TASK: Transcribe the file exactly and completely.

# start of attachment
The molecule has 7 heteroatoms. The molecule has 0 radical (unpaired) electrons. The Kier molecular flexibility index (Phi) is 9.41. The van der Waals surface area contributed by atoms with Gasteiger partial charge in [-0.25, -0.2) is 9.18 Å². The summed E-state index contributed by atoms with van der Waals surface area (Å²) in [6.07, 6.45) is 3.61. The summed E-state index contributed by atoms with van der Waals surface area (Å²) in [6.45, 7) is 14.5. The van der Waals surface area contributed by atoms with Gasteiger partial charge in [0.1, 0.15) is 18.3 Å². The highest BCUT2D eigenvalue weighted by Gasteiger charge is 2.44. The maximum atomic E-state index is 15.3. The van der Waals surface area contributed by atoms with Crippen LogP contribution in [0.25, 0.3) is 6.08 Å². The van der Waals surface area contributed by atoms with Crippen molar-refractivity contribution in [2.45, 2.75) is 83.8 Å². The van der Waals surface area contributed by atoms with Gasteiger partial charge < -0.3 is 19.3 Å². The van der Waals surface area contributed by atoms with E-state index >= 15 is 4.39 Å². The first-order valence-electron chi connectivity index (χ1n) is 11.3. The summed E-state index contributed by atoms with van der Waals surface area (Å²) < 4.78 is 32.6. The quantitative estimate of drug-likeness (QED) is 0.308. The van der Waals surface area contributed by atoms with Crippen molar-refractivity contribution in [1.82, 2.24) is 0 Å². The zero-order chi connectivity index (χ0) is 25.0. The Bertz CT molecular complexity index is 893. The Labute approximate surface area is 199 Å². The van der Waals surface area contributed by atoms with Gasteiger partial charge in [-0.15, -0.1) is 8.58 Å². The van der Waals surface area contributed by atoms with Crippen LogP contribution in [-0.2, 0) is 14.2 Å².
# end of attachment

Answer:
The molecule has 7 heteroatoms. The molecule has 0 radical (unpaired) electrons. The Kier molecular flexibility index (Phi) is 9.41. The van der Waals surface area contributed by atoms with Gasteiger partial charge in [-0.25, -0.2) is 9.18 Å². The summed E-state index contributed by atoms with van der Waals surface area (Å²) in [6.07, 6.45) is 3.61. The summed E-state index contributed by atoms with van der Waals surface area (Å²) in [6.45, 7) is 14.5. The van der Waals surface area contributed by atoms with Gasteiger partial charge in [0.1, 0.15) is 18.3 Å². The highest BCUT2D eigenvalue weighted by Gasteiger charge is 2.44. The maximum atomic E-state index is 15.3. The van der Waals surface area contributed by atoms with Crippen LogP contribution in [0.25, 0.3) is 6.08 Å². The van der Waals surface area contributed by atoms with Crippen molar-refractivity contribution in [2.45, 2.75) is 83.8 Å². The van der Waals surface area contributed by atoms with Gasteiger partial charge < -0.3 is 19.3 Å². The van der Waals surface area contributed by atoms with E-state index >= 15 is 4.39 Å². The first-order valence-electron chi connectivity index (χ1n) is 11.3. The summed E-state index contributed by atoms with van der Waals surface area (Å²) < 4.78 is 32.6. The quantitative estimate of drug-likeness (QED) is 0.308. The van der Waals surface area contributed by atoms with Crippen molar-refractivity contribution in [1.82, 2.24) is 0 Å². The zero-order chi connectivity index (χ0) is 25.0. The Bertz CT molecular complexity index is 893. The Labute approximate surface area is 199 Å². The van der Waals surface area contributed by atoms with Gasteiger partial charge in [-0.15, -0.1) is 8.58 Å². The van der Waals surface area contributed by atoms with Crippen LogP contribution in [-0.2, 0) is 14.2 Å².